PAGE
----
It also reportedly shows that he had planned to do some work for the parent company of Cambridge Analytica. And that`s the company with ties to Steve Bannon and father and daughter billionaire Republican donors, Rebecca and Robert Mercer, that provided data analysis and targeted communications for the Trump campaign and for the Brexit campaign. "The A.P." reports that Flynn terminated that deal after Donald Trump won the presidency.

Now, Flynn has been out of his government job for six months but he`s still dotting his I`s and crossing his T`s, which is maybe a smart move for a guy who`s a key part of not only a special counsel investigation, but also four congressional investigations, including the House Intelligence Committee, which has been looking into Michael Flynn, along with other aspects of a Trump Russian investigation.

Members of that committee met with special counselor Robert Mueller earlier this summer to make sure their investigations did not get in each other`s way.

And joining me now is Congressman Eric Swalwell from California who sits on the House Intelligence Committee.

Congressman, thanks for coming by tonight.


REID: Good evening.

OK. So, let`s talk about the noninterference sort of situation. Now that you know that there is this -- this grand jury, a grand jury that Bob Mueller has impaneled or has convened in Washington, D.C., how does that impact the House Intelligence Committee investigation?

SWALWELL: Sure. We both have important roles to play. Ours is not a criminal probe. We want to tell the American people how the interference campaign happened, what vulnerabilities existed, whether any U.S. persons were involved, and most importantly, how we can ever find ourselves in a mess like this again. So, we`re not indicting people. We`re not bringing criminal charges. We are going to tell the American people essentially what happened.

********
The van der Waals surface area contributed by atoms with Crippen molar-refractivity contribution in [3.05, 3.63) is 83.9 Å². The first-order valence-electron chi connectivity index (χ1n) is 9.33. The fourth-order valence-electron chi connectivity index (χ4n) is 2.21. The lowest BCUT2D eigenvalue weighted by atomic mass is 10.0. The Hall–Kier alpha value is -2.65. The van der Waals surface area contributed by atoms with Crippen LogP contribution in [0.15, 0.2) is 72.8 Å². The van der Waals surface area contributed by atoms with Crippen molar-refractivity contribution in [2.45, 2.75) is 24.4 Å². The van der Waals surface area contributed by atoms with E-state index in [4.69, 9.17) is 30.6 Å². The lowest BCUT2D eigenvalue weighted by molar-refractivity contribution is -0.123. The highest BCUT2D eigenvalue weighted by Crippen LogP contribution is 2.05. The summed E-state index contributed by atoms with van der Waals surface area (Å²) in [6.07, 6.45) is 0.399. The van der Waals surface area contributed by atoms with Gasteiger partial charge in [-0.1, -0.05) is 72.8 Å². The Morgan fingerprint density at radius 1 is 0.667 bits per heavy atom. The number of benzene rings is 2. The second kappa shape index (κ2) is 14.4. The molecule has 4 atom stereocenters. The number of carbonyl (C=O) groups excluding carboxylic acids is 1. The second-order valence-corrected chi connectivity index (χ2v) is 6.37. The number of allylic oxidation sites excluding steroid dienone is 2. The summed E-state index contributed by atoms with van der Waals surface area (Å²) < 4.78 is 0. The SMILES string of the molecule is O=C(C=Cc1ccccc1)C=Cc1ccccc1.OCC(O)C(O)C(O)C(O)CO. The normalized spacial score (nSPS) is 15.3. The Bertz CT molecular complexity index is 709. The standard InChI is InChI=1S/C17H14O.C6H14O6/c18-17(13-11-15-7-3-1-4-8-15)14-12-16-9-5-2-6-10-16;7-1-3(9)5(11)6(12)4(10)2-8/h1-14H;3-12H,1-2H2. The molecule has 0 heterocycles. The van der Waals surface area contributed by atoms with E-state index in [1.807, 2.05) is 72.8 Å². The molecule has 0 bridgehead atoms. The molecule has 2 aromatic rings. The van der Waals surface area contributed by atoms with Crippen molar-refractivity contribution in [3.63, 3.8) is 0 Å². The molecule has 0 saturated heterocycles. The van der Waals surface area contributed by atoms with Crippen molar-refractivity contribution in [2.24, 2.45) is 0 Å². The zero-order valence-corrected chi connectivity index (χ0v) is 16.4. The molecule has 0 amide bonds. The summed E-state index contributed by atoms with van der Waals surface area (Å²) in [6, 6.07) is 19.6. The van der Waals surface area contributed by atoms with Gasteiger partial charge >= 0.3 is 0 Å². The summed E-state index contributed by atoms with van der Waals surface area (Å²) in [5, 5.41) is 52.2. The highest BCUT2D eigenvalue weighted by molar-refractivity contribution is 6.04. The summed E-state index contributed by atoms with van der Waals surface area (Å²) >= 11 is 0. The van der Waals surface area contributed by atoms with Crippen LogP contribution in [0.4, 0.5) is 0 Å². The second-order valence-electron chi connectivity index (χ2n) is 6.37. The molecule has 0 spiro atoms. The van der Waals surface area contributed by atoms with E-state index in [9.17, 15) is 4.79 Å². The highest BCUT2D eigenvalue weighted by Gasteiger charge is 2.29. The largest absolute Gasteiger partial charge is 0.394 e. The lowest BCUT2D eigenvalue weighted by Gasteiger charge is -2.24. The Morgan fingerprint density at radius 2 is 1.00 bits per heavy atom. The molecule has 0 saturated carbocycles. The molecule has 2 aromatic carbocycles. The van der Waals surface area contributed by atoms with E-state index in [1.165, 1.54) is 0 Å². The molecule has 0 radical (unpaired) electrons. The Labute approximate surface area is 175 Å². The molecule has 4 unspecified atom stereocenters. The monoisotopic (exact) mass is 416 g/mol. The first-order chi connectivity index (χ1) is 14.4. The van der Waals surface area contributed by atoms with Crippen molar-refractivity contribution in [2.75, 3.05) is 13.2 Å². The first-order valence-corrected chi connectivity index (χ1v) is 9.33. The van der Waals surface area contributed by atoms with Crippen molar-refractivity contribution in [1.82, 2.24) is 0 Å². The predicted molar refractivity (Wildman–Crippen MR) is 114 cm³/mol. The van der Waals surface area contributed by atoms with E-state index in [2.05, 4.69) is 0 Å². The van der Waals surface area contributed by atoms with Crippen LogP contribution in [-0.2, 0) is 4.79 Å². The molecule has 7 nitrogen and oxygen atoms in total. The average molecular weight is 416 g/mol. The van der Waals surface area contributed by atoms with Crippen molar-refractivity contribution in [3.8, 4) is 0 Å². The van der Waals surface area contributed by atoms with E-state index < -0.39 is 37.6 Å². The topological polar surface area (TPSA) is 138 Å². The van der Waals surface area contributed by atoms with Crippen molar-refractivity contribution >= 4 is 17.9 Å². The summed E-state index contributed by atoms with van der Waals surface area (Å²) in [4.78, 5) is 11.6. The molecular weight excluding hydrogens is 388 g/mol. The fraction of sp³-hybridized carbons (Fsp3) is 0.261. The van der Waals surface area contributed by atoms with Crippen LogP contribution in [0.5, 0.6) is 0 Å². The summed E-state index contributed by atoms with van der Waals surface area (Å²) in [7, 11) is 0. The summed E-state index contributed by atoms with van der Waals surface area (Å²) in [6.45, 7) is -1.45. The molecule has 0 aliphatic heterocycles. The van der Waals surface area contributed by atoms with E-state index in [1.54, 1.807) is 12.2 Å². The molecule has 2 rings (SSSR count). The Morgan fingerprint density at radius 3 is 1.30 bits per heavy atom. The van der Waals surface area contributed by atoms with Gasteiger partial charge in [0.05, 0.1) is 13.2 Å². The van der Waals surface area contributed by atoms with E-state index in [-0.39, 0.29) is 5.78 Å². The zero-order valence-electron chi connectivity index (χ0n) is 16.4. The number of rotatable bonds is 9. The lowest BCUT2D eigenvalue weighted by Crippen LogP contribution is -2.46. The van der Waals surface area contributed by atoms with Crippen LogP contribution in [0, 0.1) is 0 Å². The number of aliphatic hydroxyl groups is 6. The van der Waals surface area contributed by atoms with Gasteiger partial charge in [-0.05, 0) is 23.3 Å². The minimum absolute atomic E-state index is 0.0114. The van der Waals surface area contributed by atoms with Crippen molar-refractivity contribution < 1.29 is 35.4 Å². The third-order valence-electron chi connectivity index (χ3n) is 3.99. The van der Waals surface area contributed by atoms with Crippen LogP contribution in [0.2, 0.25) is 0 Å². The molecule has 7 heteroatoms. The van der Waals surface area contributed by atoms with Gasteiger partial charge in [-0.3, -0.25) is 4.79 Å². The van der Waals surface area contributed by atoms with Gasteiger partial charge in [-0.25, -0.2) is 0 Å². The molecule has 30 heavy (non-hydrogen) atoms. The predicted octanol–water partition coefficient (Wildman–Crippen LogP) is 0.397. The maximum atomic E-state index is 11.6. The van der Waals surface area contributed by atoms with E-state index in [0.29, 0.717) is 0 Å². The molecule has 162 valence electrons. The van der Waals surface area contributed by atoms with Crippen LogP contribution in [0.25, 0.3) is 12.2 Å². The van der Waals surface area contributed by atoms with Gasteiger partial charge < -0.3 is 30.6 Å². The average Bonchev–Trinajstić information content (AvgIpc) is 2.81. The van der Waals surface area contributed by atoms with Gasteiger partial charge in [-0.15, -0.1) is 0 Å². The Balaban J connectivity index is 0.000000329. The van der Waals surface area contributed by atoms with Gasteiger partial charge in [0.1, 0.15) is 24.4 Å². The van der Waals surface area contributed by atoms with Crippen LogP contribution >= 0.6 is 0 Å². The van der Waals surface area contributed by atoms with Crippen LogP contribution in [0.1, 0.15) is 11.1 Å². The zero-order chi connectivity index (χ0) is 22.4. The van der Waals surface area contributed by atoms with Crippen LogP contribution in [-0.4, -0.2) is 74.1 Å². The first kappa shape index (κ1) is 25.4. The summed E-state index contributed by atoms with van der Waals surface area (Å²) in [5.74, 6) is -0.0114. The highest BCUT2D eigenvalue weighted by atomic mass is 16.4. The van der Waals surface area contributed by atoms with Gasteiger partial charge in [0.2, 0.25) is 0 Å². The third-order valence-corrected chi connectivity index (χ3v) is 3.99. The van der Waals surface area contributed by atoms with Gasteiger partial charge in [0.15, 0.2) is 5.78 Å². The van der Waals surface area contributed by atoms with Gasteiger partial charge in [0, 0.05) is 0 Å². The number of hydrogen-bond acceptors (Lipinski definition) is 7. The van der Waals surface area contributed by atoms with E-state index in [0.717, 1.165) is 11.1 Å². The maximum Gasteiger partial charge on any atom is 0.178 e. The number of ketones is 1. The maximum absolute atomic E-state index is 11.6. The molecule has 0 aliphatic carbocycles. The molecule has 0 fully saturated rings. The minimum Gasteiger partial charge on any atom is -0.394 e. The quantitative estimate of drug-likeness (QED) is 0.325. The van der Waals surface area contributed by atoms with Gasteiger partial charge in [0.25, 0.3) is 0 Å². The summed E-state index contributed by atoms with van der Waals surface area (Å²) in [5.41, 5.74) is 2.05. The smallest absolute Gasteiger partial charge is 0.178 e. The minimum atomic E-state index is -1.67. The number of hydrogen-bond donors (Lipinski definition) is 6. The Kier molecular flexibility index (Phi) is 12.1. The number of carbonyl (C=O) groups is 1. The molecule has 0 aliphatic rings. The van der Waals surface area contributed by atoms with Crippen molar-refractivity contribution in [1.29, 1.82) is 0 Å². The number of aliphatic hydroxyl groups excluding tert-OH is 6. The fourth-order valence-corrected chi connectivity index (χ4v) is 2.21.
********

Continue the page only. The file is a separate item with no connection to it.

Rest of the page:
Now, Bob Mueller`s probe is one that is, you know, looking at whether crimes were carried out. So, we don`t want to get in the way. We want to show progress as well. But, you know, you always want to limit how many times a witness has to recount a story unnecessarily. You could create inadvertent inconsistencies and, you know, you want to make sure that you`re not committing those redundancies.

But, again, we do have a responsibility on our committee to tell the American people what happened and I`m confident that Mike Conway and Adam Schiff have been doing that.

REID: Well, noninterference includes -- let`s just say that one of the witnesses that you wanted to call were to say to your committee, well, you know, if I went and told that story, I`m worried about what would happen to this grand jury. I would like immunity please, use -- or the kind of immunity that a committee such as yours could grant. Does this grand jury probe mean that the committee would be more reluctant to offer that kind of immunity?

SWALWELL: Well, Joy, I would say, you know, as a former prosecutor, there`s always a reluctance to grant immunity, especially if you don`t have another corroborating evidences to what the president is going to say. So, I think, you know, that reluctance exists just generally.

But, you know, at this point, that`s not something that we have considered. I also just, you know add to what you said earlier about Michael Flynn and also Jared Kushner and Paul Manafort. I mean, the number of amendments that we have seen from these guys is remarkable. More amendments a than the Bill of Rights that they keep putting forward which shows us that only once light has been shined on what`s been going do they acknowledge the relationships that they had and that`s very telling.

REID: Well, you know, I`m going to have you put your prosecutor hat on for a moment. If somebody were to continually revise information that could come before you as a prosecutor, would that make you suspicious of their underlying behavior?

SWALWELL: Absolutely. And, you know, jurors were told, if this were to make its way to trial, a juror is told if a witness deliberately makes a false statement, that you can use that as evidence as a consciousness of guilt. And so, if people are, you know, saying one thing and then going back and revising their story, if you believe that (AUDIO GAP) to cover up, you know, the original story or the original investigation, you can use that against them as a fact that they knew they were guilty of something. Now, it`s too early to tell if that is what is going on here. But I am very, very concerned about the number of times that we see individuals in this investigation change their story.